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    (Original post by willfowler)
    How is Stats different at University?
    Differential Equations was one of the modules on a Maths course I looked at, so I was leaning towards that.
    As for FP3... according to the spec for OCR MEI:
    "Candidates are expected to know the content for C1, C2, C3, C4, FP1 and FP2."
    I'm not sure how feasible this is, let alone how many of my teachers teach FP3. I only know of 1 person that did FP3 and that was last year, he was some sort of genius, and has gone of to Cambridge with 3 A*s in Maths. I'm not bad at maths, but no where near that level, plus I think he taught most of it to himself, where as I prefer being taught.
    M2 only requires M1, C1, C2 - so this seems more feasible than FP3.
    DE requires "Candidates are expected to know the content of C1, C2, C3 and C4.
    In addition candidates are expected to know basic kinematics and Newton’s Second Law.
    Relevant knowledge of complex numbers will also be required." - So I'm assuming that means a bit from M1 and FP1.
    I take your point FP3 would be useful, but I don't think it'd be achievable and if for some reason I loved FP2 then I might take it for fun on the side and put it towards Further Additional Maths if I were to take it, or have it as an extra module. Or even just study the module and not take the exam and count it as extra reading before going to University.
    Out of interest, did you do Maths / Further Maths and if so what modules did you do?
    Stats is approached very differently - at school you basically learn a recipe to find a result which you then regurgitate in the exam (which I always found incredibly tedious), whereas at university you derive all the appropriate theorems and try to understand why everything works. It's a lot more formal.

    Yes, all maths degrees will include one (or more likely many, under different names) modules on differential equations, they're very useful. It doesn't necessarily follow that an A-level course of the same name will be that useful, but it probably would be.

    I wasn't saying don't take M2, its a decent module and without it you will be at a disadvantage if you end up doing lots of dynamics-y stuff in your degree. I'm saying take FP3 instead of S2. If you really don't want to then at least learn the material over the summer or whatever, most people will have it and you will be at a disadvantage if you have to learn it all at the accelerated 'revision' pace of the start of most university courses. It's never fun already feeling behind in the first term!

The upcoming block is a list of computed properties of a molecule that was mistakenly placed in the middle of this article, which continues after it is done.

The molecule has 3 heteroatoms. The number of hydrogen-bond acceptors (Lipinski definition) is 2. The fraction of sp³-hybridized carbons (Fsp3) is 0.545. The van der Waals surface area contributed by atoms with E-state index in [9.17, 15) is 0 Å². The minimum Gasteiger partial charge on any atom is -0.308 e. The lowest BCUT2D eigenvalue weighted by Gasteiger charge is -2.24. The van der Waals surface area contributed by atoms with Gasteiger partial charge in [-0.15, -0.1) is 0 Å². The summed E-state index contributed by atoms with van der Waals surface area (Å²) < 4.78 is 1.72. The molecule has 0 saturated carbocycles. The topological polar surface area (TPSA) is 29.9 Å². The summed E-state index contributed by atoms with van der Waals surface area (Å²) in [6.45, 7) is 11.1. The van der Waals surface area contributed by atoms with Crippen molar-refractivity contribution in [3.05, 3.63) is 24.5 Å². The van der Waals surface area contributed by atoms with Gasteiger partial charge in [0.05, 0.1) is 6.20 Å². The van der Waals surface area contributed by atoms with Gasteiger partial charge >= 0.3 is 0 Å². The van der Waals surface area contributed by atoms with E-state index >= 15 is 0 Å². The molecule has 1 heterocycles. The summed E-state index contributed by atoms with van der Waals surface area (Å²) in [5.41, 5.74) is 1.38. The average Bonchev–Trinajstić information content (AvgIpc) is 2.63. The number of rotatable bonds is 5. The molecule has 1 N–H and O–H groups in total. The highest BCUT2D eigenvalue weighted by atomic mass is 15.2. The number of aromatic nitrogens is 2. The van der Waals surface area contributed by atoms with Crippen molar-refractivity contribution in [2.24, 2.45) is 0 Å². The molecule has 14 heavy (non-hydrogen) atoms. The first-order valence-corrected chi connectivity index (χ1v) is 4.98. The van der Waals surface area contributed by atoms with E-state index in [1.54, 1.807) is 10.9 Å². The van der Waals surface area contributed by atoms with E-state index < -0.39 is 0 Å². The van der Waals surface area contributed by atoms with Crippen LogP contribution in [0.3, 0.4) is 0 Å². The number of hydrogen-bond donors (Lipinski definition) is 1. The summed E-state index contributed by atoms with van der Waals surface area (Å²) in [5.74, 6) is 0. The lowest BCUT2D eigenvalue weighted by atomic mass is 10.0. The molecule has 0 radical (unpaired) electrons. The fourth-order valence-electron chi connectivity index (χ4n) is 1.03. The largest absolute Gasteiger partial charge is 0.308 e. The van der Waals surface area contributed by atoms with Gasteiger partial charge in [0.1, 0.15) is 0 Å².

I'm currently doing maths at university (fourth year), and I did both maths A levels (you really don't find many people studying maths who didn't ...). I suspect I was on a different board from you because we didn't have any of your numerical modules or DEs, but I did C1-4, S1-2 (waste of time), M1-2 and FP1-4. And when I got here I had to take a special extra mechanics course because most people do at least to M3, unfortunately, at least at Cambridge.
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    Thanks for the reply milienhaus!!

    Ahh I see, I felt that about S1, especially in hindsight, I never felt like I learnt how it all worked and if I were given an ever slightly different scenario whether what I'd learnt would apply.

    Good point regarding Differential equations. I can't seen any harm in learning something related to it. It seems, from what you're saying and how you're saying it, that it's better than stats.

    Fair enough, I think I want to take M2. Good idea, I may do this. I think I'll talk to my teachers about it at the end of this year and see what the plan is for next year, seeing as we don't have January exams it might be different. I agree, that's one of the reasons I want to do DE, purely because of how scary it looks when it's being taught to those in the year above, I'd hate to have to learn that from scratch at University. Equally, the content of FP3 would be difficult to cover at an accelerated pace.

    Nice! Blimey! I don't feel prepared now! OCR MEI don't even have an FP4, at least not now, so I'm sure you didn't do the same course as me. I don't think I'll apply to Cambridge, Oxford, UCL or Imperial College London, therefore I wont be up against people like you :P
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    Also, you might be able to help with another concern I have.
    My friend wants to do Medicine, he is concerned about something slightly different but he did Maths across the years: Year 11 - 12 instead of Year 12-13 like me and he posted about another question somewhere else and their reply was that because he didn't do it in Year 12-13 that it doesn't count / that they disregard it.
    http://www.thestudentroom.co.uk/show...259&highlight=
    Is this true?!
    If so, will Universities do the same for me despite me wanting to Maths at University making disregarding my Maths A-Level rather stupid?
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    So will you only be taking two subjects in year 13?

    Medicine is super competitive and a lot of medical schools specify that they want to see A levels done in 2 years, which I assume will be why people said they might ignore his maths A level. I've never seen anyone try and say that for maths. What universities do sometimes say is that they won't accept lower grades from A levels taken early just because you were young - if you weren't yet able to perform to the best of your ability you shouldn't have taken it early. I think that's not a problem for you though.